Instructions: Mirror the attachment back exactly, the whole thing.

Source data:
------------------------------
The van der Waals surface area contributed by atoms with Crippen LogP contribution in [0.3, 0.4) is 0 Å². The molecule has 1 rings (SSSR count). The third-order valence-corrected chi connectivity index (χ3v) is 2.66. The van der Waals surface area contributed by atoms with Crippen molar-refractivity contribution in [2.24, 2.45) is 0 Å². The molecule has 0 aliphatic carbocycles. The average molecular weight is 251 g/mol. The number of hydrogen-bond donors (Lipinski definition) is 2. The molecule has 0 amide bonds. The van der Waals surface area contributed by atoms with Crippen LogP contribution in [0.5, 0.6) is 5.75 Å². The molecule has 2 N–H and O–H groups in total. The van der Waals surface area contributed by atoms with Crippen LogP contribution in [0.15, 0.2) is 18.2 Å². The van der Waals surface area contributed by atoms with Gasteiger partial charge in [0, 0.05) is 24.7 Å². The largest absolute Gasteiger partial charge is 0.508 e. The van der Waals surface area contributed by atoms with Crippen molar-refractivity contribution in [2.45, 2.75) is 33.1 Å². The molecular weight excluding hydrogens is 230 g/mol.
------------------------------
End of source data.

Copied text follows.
The van der Waals surface area contributed by atoms with Crippen LogP contribution in [0.3, 0.4) is 0 Å². The molecule has 1 rings (SSSR count). The third-order valence-corrected chi connectivity index (χ3v) is 2.66. The van der Waals surface area contributed by atoms with Crippen molar-refractivity contribution in [2.24, 2.45) is 0 Å². The molecule has 0 aliphatic carbocycles. The average molecular weight is 251 g/mol. The number of hydrogen-bond donors (Lipinski definition) is 2. The molecule has 0 amide bonds. The van der Waals surface area contributed by atoms with Crippen LogP contribution in [0.5, 0.6) is 5.75 Å². The molecule has 2 N–H and O–H groups in total. The van der Waals surface area contributed by atoms with Crippen LogP contribution in [0.15, 0.2) is 18.2 Å². The van der Waals surface area contributed by atoms with Gasteiger partial charge in [0, 0.05) is 24.7 Å². The largest absolute Gasteiger partial charge is 0.508 e. The van der Waals surface area contributed by atoms with Crippen molar-refractivity contribution in [2.45, 2.75) is 33.1 Å². The molecular weight excluding hydrogens is 230 g/mol.